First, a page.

New Horizons And The Birth of STEMpunk
Suggested listening for today's post: "Number Nine" by The Diatomics Monday's post by the delightful Don Riefler has me thinking a lot about the various current space missions being conducted by NASA and other space agencies. In particular I was thinking about the New Horizons mission to Pluto and, with a shock, I realized I had no idea what was going to happen to that brave little craft after it had reached our most distant former planet.
A little refresher for those not as obsessive about humanity's push into the aether as I am: New Horizons left Earth on January 19th, 2006 and is scheduled to reach Pluto in July of 2015. That's some 3 BILLION miles at a speed of almost ten miles per second. It's mission is the first close up study of Pluto as it has been left out of the science party by other space craft headed out of our solar system.
If you'll recall, Don spoke in his last video about the path taken by the Rosetta craft and how it used the gravitational attraction of several planets to increase its speed and change its path on its trip to rendezvous with its target comet. I took for granted that the New Horizons craft would use the same general idea of gravity transfer once it reached Pluto.
D'oh! It took only a moment to find this enlightening article about the mission creep of New Horizons. As it turns out, Pluto is much too small to help slow New Horizons and the only other gravity transfer option, using the sun, would take 200 years to be effective. Even firing its thrusters is out as New Horizons does not hold anywhere near enough fuel to use for braking.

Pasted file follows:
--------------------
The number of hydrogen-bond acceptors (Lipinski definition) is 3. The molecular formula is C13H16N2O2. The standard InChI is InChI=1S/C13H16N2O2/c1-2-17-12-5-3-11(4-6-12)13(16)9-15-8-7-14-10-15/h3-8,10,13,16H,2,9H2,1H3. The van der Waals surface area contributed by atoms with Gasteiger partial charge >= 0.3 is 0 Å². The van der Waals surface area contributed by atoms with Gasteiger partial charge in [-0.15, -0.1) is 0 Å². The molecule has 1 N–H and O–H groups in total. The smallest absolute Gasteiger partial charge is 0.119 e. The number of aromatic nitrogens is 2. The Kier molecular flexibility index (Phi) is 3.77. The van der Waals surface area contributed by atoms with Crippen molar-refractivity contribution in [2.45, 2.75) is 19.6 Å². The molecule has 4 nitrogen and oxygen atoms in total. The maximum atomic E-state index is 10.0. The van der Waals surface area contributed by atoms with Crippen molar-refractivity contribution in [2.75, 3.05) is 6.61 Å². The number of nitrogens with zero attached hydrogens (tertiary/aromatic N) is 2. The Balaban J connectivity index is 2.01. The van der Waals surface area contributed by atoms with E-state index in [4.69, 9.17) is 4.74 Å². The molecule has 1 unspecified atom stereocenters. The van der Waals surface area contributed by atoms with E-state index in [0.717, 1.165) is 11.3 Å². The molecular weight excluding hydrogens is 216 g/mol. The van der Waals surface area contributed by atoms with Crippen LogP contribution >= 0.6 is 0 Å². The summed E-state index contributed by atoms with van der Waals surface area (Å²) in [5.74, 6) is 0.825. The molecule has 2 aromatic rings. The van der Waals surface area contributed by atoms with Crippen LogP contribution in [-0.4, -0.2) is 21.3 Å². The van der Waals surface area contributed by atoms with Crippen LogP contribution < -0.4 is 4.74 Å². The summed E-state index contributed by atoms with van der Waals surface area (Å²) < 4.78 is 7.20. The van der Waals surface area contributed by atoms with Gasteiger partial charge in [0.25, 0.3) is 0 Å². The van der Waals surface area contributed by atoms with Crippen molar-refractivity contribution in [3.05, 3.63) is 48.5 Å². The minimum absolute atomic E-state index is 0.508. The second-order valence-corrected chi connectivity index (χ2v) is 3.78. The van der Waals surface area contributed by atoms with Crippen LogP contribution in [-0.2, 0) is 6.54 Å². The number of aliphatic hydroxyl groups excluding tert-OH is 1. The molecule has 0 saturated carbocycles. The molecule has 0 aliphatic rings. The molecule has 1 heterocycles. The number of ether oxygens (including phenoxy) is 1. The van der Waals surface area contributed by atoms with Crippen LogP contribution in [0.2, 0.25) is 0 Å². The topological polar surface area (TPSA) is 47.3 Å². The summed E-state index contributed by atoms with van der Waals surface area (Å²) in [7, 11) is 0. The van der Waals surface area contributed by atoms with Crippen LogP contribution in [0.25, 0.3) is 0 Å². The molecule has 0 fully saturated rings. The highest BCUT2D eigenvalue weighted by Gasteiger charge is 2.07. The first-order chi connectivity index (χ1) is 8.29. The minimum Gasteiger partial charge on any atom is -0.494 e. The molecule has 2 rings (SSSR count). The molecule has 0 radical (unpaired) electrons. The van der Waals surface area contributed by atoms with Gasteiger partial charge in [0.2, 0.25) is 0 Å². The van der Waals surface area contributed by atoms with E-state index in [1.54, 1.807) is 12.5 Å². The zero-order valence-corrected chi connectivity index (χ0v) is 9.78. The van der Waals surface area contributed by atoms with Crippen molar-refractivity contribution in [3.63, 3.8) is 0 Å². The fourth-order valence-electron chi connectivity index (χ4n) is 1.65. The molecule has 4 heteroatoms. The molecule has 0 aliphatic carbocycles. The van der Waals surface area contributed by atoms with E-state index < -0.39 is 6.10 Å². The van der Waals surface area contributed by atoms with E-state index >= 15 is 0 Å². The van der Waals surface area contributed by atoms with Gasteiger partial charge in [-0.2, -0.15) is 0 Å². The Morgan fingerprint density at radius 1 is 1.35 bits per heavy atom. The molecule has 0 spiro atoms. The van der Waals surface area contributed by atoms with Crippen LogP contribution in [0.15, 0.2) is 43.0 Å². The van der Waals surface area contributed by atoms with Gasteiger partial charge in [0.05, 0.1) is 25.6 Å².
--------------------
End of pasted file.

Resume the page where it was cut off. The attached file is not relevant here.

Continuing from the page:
So what's the solution? Well, apparently New Horizons is not going to stop at all. It will fly as close as 6,000 miles from Pluto and then continue out to explore some objects in the Kuiper belt. Objects like Pluto. Objects that may hold important insights to how planetesimals, and the larger planets, form.
This is what makes me so excited about space exploration. Many years and billions of miles away, these mighty robots fly through endless night on a mission of discovery that would take untold generations to accomplish if done in person. There will be surprises as information we might not have even been looking for presents itself to our examination. Less than a year from now our personal horizon will include Pluto, not just as the former ninth planet and undistinguished space-rock, but as a dynamic object that we've seen and measured. Already the mission has gathered interesting and unexpected information and I heartily suggest that everyone takes some time to look at NASA's Solar System exploration page.
Last but not least, that song referenced at the top of the post is a demo from a new project being launched in the very near future. It's a new genre called STEMpunk and it combines my favorite parts of science with my favorite parts of music. Scientifically accurate, loud, and dirty. Kind of like me. Stay tuned for the official album release.